Columbia Pike comes to life as new plan proposed
A decade into the plan, street life emerges on the suburban corridor in Arlington, VA — and an expanded code and streetcar are in the works.
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Ten years after a charrette was held for Columbia Pike in Arlington, Virginia, people are beginning to walk, jog, and push baby strollers along the 3.5-mile suburban strip corridor. The nascent street life will get another boost as a new plaza is completed.
The Columbia Pike plan and form-based code (FBC), adopted in 2003, were unusual in that they applied to a corridor with many landowners. Most FBCs up to that time applied to single developments. Also, Columbia Pike was an early attempt at large-scale sprawl repair.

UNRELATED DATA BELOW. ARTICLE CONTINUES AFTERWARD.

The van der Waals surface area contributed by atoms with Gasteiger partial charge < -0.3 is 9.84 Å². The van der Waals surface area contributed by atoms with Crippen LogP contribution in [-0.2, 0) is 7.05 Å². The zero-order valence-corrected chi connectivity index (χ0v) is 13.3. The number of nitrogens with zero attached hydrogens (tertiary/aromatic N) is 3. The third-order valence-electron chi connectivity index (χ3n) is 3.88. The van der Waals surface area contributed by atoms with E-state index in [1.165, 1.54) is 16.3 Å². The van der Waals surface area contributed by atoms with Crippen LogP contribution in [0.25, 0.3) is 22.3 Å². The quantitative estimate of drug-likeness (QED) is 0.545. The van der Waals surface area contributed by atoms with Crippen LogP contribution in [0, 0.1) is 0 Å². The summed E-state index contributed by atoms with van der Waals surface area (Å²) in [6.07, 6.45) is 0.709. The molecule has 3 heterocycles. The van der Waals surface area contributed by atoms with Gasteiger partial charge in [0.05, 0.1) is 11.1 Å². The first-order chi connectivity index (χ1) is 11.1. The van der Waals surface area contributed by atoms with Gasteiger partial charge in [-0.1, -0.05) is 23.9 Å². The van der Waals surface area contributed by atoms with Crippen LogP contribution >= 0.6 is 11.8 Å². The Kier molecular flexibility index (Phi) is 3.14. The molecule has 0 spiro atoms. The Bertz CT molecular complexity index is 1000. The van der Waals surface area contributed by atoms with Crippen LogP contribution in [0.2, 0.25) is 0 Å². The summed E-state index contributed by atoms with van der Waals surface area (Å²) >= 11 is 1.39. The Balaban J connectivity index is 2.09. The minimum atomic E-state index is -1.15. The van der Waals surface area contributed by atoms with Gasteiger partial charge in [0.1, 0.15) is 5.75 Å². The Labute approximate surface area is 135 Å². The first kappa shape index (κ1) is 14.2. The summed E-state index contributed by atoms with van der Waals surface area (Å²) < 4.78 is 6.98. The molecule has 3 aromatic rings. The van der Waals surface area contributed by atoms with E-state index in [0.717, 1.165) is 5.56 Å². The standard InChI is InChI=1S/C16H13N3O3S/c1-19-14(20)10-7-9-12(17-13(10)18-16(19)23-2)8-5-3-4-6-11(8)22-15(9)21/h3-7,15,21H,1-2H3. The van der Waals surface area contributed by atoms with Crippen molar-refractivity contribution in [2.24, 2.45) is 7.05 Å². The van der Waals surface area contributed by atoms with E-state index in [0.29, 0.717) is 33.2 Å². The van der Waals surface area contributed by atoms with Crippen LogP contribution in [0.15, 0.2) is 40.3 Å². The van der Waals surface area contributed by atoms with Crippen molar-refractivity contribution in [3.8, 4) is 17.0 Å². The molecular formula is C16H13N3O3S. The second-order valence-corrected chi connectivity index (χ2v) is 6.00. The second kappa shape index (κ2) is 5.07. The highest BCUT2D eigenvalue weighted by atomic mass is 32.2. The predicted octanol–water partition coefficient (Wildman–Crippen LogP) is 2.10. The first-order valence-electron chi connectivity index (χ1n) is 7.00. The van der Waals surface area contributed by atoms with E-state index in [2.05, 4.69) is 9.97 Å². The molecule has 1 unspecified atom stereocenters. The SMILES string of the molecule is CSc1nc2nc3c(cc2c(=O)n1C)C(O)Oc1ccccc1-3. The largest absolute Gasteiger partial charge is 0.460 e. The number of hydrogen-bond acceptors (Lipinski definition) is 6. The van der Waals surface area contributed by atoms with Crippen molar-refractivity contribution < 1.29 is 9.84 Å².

Arlington now is moving to expand the code and adopt ambitious affordable housing policies. Affordability is fast disappearing all over Arlington because the 208,000-person county is close to downtown District of Columbia and high-paying jobs. The plan calls for 10,000 to 11,000 additional housing units along the Pike in the coming three decades—while maintaining the current supply of affordable housing.
Another key issue is whether to install a streetcar line connected to Metro. This would be much more expensive than upgraded bus service, but many believe it would instigate investment much more quickly.
The new plan is a vote of confidence for the FBC, planners Dover, Kohl & Partners, which ran the 2002 charrette, and the